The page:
POST-WAR ART IN LOS ANGELES AND SAN FRANCISCO
At first glance, California would seem to be an exceedingly unpromising place for major art to emerge in the second half of the Twentieth Century. A new state with a throwaway culture without a history, California had small pockets of local art scenes, more or less picturesque and more or less obscure, with most of the available money going to architectural development and occasional decorative embellishments, with the bulk of the financing going to film. Art was often allied to these enterprises, acting as a pictorial inducement to move to the Golden State or as a partner to movies. Unlike New York City, which had Alfred Stieglitz’s 291 as the gathering place for local and European avant-garde art, California tended to be geographically isolated and culturally limited.
There was a small group of individuals who supported avant-garde in their own diverse ways: Walter and Louise Arensberg and Galka Scheyer. Hollywood attracted artists and the oldest art schools, Otis and Chouinard, had an internationally known faculty: Alexander Archipenko, Diego Rivera, José Clemente Orozco, and Hans Hofmann. In San Francisco, the California School of Fine Arts dominated the San Francisco scene and was the site of important works by the Mexican Muralist, Diego Rivera. In 1940, Rivera created a mural, Pan American Unity, (today located at the San Francisco City College, for the World’s Fair on Treasure Island in San Francisco. California, like other American states, benefited from the WPA mural program and, even today, murals by Maynard Dixon and Millard Sheets and Helen Lundeberg remain in Los Angeles from those days.
The main avant-garde scene in Los Angeles could be characterized as a Surrealist scene, both European and home grown, supported by collectors from the movie colony, such as Sterling Holloway, Edward G. Robinson and Vincent Price. Man Ray lived in Los Angeles from 1940 and showed in San Francisco at the de Young and at San Francisco Museum of Art. Ray married Juliet Browner in a double wedding with Max Ernst (now divorced from Peggy Guggenheim) and Dorothea Tanning in 1946. The art of Ernst did not necessary please all Angelinos. Indeed, the famous actor, John Barrymore, got drunk and urinated on one of Max Ernst’s works at an art opening.
The remnants of Dada lived on with the Arensberg, in their important Duchamp collection, and from the occasional visits of the famous artist himself. While New York City contemplated Surrealism as painting or as “plastic automatism,” Los Angeles understood Surrealism from the standpoint of the found object and in relation to anti-art subversive forces. While New York City artists extended Modernism along formalist lines and were forced into de-politicizing their art from the late Forties on, artists in California, alone and neglected, were able to be engaged and political, producing content-saturated art.
This local Los Angeles taste for meaning and content in Los Angeles art existed in large part because of the Surrealist sunset in L. A. Max Ernst and Peggy Guggenheim had visited the city in 1941 and their colleague Julian Levy rented space next to the (Frank) Perls Gallery. Other gallery owners included Guggenheim associate Howard Putzel, Stanley Rose, and Earl Stendahl. Of particular importance to the conceptual trend in the art of post-war Los Angeles was the trace of Man Ray who lived in Los Angeles until 1951 and had an important retrospective there in 1966. In contrast to the lingering influence of Surrealism, artists in Los Angeles, now the dead center of a post-war military industrial complex, were impacted by the experience of being at Ground Zero during the Cold War.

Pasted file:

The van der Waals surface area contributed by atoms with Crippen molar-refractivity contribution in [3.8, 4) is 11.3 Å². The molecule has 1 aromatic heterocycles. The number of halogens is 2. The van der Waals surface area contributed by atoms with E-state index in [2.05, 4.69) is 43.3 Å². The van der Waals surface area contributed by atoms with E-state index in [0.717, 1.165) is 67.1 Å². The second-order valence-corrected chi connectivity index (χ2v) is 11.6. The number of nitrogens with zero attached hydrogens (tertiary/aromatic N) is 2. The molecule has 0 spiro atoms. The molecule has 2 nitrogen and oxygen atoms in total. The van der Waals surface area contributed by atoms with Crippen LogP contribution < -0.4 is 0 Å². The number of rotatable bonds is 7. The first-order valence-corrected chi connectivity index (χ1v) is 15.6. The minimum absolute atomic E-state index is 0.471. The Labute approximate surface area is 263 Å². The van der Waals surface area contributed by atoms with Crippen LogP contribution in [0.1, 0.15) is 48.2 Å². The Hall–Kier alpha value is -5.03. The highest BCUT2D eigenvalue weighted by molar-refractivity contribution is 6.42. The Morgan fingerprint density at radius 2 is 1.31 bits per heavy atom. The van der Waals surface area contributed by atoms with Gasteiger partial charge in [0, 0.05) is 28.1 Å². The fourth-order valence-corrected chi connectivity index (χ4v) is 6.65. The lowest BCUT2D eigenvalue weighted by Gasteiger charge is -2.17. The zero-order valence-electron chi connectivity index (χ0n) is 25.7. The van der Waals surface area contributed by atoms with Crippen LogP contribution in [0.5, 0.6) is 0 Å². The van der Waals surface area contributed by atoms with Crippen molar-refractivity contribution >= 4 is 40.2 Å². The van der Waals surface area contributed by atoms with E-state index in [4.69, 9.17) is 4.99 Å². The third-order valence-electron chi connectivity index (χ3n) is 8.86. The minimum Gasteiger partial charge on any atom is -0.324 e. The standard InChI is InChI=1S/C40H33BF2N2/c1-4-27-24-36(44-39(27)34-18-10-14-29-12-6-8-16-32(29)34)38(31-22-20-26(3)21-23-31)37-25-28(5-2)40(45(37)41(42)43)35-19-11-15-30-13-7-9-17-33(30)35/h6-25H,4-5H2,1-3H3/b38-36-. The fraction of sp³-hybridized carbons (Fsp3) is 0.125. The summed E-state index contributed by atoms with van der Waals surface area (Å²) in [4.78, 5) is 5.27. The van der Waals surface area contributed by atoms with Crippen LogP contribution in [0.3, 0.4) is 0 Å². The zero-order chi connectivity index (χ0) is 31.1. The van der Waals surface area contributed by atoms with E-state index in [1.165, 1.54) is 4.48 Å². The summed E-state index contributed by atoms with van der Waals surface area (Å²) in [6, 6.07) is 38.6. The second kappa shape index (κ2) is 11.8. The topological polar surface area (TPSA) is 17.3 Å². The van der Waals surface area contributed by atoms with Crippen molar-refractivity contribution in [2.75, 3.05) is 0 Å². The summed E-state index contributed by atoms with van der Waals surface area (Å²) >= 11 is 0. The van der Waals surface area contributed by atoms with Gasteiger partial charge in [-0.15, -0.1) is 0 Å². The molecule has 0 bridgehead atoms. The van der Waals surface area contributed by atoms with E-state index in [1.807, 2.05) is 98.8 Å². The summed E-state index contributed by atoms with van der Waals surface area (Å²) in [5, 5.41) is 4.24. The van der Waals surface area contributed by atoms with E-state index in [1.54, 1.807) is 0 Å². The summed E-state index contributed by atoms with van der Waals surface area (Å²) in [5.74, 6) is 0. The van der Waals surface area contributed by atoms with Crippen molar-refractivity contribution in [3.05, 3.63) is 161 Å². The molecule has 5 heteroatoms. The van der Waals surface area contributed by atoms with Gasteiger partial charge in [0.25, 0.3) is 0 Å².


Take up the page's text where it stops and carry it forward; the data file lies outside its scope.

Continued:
The aging Surrealists arrived in a land of continuous boom and mass suburbanization on an unprecedented scale. Between 1940 and 1960 no fewer than 60 new cities were incorporated, many of which served highly specialized constituencies in greater Los Angeles. Despite the apparent clash between the past and the future, the artists of Los Angeles embraced the nostalgia of the found object in a culture that threw everything away. As will be discussed later, the artists of the fifties were witnesses to the possibility of immanent nuclear destruction, because this center of the defense industry would be ground zero for any atomic attack.
Los Angeles had been “made” by the Second World War. An important port city, LA was ideally situated on the Pacific Rim, a jumping off point for the Pacific Theater. People streamed into the city from all over America to work in the war industries and the boomtown bustled with the constant presence of service personnel. The region’s prominence did not end with the fighting. California had recovered quickly from the war, thanks in no small part to the large petroleum production. The vast defense industry that emerged during the Second World War and remained intact for the Cold War continued the prolonged economic prosperity and population growth.
But for artists, the prosperity had a dark side. It seemed probable that at any moment a button could be pushed and everyone and everything would be blown away. The assemblage works of Ed Kienholz and the casual craft of Wallace Berman was a mute testimony to their alienated state of mind—one gathered detritus and made comments upon a society that could not last in the shadow of constant atomic threat. Art, for these artists, could not be permanent or universal or humanistic, as it was in New York. Art could only be fleeting and ephemeral for tomorrow all could vanish in a mushroom cloud.
While artists contemplated an uncertain future in Los Angeles, the movie business or “the industry,” bounced back from wartime restrictions and stringencies and remained the largest filmmaking center in the world. In short, California was developing industries for the late Twentieth Century and becoming a high-tech industrial base while the East Coast was still dependent upon the fruits of the Industrial Revolution and heading towards a post-War future as the Rust Belt. Without much fanfare the United States government shifted federal largesse to the West Coast, the site of the race to the future—outer space.